When I first read of the Samsung Galaxy View I almost fell off my chair laughing at the ridiculous idea of a massive tablet that required a built-in handle to move it around. I then spent a couple weeks with the AT&T model and think it may be perfect for the right buyer.
I have a small eight inch tablet that I use primarily for watching English Premier League football via the NBC Sports Live Extra app, Netflix, Amazon Video, and Google Play movies. It's nice for watching this content on an airplane or during my daily commuter train ride, but something much bigger like the Galaxy View is more enjoyable around the house.
There are people who live without multiple TVs in their homes, those who do not have television service, and those who want a device for their own media experience. The Samsung Galaxy View is a cord-cutter's dream and could easily serve as the only streaming media device for many people.
The Samsung Galaxy View WiFi model can be purchased from Samsung for $499.99. It recently dropped $100 in price. The AT&T LTE model is $30/month on a 20 month installment plan or $499.99 with a two-year contract.
Specifications of the Samsung Galaxy View include:
- Processor: Samsung Exynos 7580 1.6 GHz octa-core 64-bit
- Display: 18.4 inch 1920 x 1080 pixels resolution TFT
- Operating system: Android 5.1 Lollipop
- RAM: 2GB
- Storage: 64GB internal storage with microSD card slot
- Camera: Front facing 2.1 megapixel camera
- Wireless: Bluetooth 4.1 BLE, 802.11 a/b/g/n/ac WiFi, LTE
- Battery: 5,700 mAh battery
- Dimensions: 451.8 x 275.8 x 11.9mm and 2.65 kg (5.84 pounds)
The 5,700 mAh battery provides a reported 8 hours of life for viewing media content. That should be plenty to get you through a couple days of binge watching.
I expected to see a bit more RAM here, but then again most people will be using it for watching one streaming service at a time and I never saw any performance issues with just 2GB of RAM. It's too big to play intensive games and works well for its intended function.
The device is dominated by the 18.4 inch display and it looks great. There is a basic front facing camera for video conferencing and no rear camera. Tablets shouldn't have rear cameras and thankfully we won't see anyone holding this tablet up to capture a youth basketball game.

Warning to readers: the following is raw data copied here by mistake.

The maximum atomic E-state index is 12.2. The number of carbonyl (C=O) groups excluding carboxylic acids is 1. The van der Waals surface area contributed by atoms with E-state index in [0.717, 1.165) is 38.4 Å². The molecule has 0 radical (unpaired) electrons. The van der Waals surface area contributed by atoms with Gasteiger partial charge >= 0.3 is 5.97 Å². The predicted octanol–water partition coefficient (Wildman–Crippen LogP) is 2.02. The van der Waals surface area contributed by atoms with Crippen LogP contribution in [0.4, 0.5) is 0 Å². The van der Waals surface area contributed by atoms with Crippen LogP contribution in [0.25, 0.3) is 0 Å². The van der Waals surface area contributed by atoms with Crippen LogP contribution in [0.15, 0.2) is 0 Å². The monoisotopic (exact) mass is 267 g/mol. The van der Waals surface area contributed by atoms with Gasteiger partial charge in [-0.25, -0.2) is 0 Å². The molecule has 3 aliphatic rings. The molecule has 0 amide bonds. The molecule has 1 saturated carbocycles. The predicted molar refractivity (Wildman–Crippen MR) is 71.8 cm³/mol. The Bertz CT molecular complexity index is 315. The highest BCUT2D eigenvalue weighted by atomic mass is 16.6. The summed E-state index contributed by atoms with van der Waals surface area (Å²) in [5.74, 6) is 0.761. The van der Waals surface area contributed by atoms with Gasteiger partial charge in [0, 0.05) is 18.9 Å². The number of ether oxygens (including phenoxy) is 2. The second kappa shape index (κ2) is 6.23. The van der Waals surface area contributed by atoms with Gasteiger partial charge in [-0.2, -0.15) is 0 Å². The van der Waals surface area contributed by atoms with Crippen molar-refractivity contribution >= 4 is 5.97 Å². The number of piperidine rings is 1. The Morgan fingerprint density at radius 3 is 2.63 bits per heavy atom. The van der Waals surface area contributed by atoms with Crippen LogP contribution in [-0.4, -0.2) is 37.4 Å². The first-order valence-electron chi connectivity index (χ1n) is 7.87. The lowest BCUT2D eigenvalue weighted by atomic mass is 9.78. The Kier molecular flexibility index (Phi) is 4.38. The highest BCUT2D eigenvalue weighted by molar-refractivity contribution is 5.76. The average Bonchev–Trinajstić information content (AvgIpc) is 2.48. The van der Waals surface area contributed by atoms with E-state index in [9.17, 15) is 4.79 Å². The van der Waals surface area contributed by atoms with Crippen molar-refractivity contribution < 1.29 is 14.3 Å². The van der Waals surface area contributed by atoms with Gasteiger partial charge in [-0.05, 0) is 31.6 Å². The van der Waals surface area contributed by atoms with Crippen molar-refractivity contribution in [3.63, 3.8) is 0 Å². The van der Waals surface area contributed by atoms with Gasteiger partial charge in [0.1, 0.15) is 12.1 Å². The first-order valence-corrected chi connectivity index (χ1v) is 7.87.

The power and volume buttons are on the top while the headphone jack and charging port are down on the right side. A microSD card slot and SIM card tray are found behind a door on the lower left side.
There are two stereo speakers on the back, hidden underneath the hinge/handle piece. The speakers sounded pretty good as the sound bounced off the hinge/handle piece, but for the best media experience you should be using an external speaker or headphones.
The handle works well for its intended purpose and the kickstand holds the tablet up securely. There is no option to change the angle of the hinge, but you can set the Galaxy View down on its back for a lower viewing position. The Galaxy View cannot lie flat on a table due to the stereo speaker design.
You can check out the full CNET review where the Galaxy View earned a 7/10 rating.
The Galaxy View runs a very light version of Samsung TouchWiz, even lighter than what we see on current Galaxy smartphones. It's primary focus is streaming media so there is a media interface that presents large tiles for various services when you press the home button.
There isn't a ton of preinstalled apps, but since the one I tested is from AT&T there are several AT&T apps. These include AT&T Ready2Go, AT&T AllAccess, AT&T Locker, myAT&T, and more.
Since DirectTV is now a part of AT&T, that integration is also included on this device. DIRECTV subscribers gain some additional benefits and access with the Galaxy View, but I was unable to test out this functionality.
While NBC has English Premier League football matches on TV, there are only a couple shown each weekend. Thus, I end up streaming my Everton matches using the NBC Sports Live Extra app. This experience was awesome on the large Samsung Galaxy View. I was able to watch the match, follow other matches, and view live stats during the match.
I also watched movies and TV shows via Amazon Video, Xfinity, and Google Play. The streaming video experience is excellent on the Samsung Galaxy View.
The Android tablet experience is fair, but there are apps that are not optimized for such a large display that end up looking weird. It's too big to be very efficient for entering text on the keyboard and productivity is not really a focus of the Galaxy View.
The LTE version of the Samsung Galaxy View could serve people well at a tailgate party to watch other games or other coverage while you wait for the game to start. I'm not sure too many people are going to be carrying such a large tablet around outside the home though.